Danny Zivian is a pretty typical kid. He attends Hillel Day School of Metropolitan Detroit, loves history and geography, and is in an accelerated reading class. In addition to Danny’s passion for school, he loves baseball and hopes to be a baseball play-by-play announcer one day: “Like Mario Impemba and Rod Allen,” Danny says.
Although Danny is similar to other boys his age, he is also very unique. When Danny was just 11 weeks old, the doctors realized that something was unusual about his kidneys. Instead of having two full-functioning kidneys that grow as he gets older, one of Danny’s kidneys does not work and the other never started growing.
“My right kidney’s tube was bent…a lot,” Danny says. “They had to do surgery to figure out what to do with it. So, they took it out and put it back in. My left kidney is still really, really tiny. It was definitely not working as well as it should be.”
Kidney failure is diagnosed when an individual has 15% or less kidney function and must receive dialysis or a kidney transplant in order to maintain life. If an individual is alerted that he or she has less than 30% kidney function, then he/she must prepare for dialysis or a transplant. Currently, Danny has less than 50% current kidney function or stage 3 chronic kidney disease (CKD). Debra Zivian, Danny’s mom and a huge part of his support system, says that Danny’s left kidney is considered renally insufficient.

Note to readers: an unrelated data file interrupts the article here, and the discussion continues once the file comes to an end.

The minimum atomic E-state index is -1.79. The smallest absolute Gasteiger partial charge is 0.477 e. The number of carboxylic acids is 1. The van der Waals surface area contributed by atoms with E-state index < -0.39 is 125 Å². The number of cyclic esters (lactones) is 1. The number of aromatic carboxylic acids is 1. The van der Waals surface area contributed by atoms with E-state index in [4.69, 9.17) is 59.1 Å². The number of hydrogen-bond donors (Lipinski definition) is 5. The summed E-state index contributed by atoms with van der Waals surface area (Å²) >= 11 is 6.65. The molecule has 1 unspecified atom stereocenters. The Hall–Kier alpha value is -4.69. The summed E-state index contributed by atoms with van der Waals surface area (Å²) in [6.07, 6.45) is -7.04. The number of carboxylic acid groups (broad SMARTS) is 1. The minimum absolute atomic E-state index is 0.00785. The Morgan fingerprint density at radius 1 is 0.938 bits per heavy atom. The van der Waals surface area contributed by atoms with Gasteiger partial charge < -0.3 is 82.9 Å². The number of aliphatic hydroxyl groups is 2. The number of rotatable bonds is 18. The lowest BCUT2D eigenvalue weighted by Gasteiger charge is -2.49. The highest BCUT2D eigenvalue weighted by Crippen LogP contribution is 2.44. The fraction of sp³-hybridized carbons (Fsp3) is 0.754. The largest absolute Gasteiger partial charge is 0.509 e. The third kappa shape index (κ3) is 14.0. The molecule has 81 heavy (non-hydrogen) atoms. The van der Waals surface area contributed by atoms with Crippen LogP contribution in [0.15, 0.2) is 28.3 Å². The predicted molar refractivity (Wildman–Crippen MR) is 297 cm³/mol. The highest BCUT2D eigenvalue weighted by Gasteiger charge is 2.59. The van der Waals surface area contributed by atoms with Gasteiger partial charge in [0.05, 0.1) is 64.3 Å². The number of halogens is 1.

“The prognosis is that as he grows and his left kidney doesn’t, it won’t be able to keep up with his body,” Debra says.
Despite the challenges that Danny and his family have faced and will continue to deal with in the future, Danny is very positive and active in keeping his kidneys as healthy as possible. “I have to drink lots of water. I bring a water bottle with me to school all the time,” says Danny.
Debra explains that it was hard at first for her and Danny’s father, Bob Zivian, to send Danny to school because it limited their control in his care, but he’s become very involved and dedicated. With the support of Debra, Bob, and Danny’s younger brother, Matthew, as well as the support of Danny’s school and others, Danny has become hands-on in his care.
“It hasn’t been difficult for him to be on board with the care. When he was younger, it was much harder going to the clinic and the blood draws because they were so scary for him,” Debra says. “He’s such a great kid and he’s so active in his own care that he makes it a lot more palatable. For example, I’m the one that gives him his hormone injections every night and he helps clean the tip of the needle with the alcohol and dials up his dose.”
After doing some research about resources for people with kidney disease, Debra and Bob came across the National Kidney Foundation of Michigan (NKFM) during the organization’s Kidney Walk season. The NKFM’s Kidney Walk is a fun, inspiring community fundraiser that calls attention to the prevention of kidney disease and the need for organ donation. It's also an opportunity for patients, family, friends and businesses to come together.
“When he was old enough to understand what the Kidney Walk was about and how raising money and fundraising was important, he kind of took over,” says Debra.
Danny’s involvement with the NKFM’s Detroit Zoo Kidney Walk is much like his active participation in managing his kidney disease. Danny has made significant contributions to the Detroit Zoo Kidney Walk since he was only 3 years old. His mentality is to simply do his best in fundraising instead of setting a specific goal.
“I don’t really have a goal…I never put up a goal. If you put up a goal, each year the same one, that might be really tricky,” Danny claims. “The first time I went to the wrap-up party, I raised $800. The second year, I raise $900.”
Danny’s positive outlook on his health and life is an inspiration to the renal community and Kidney Walk participants.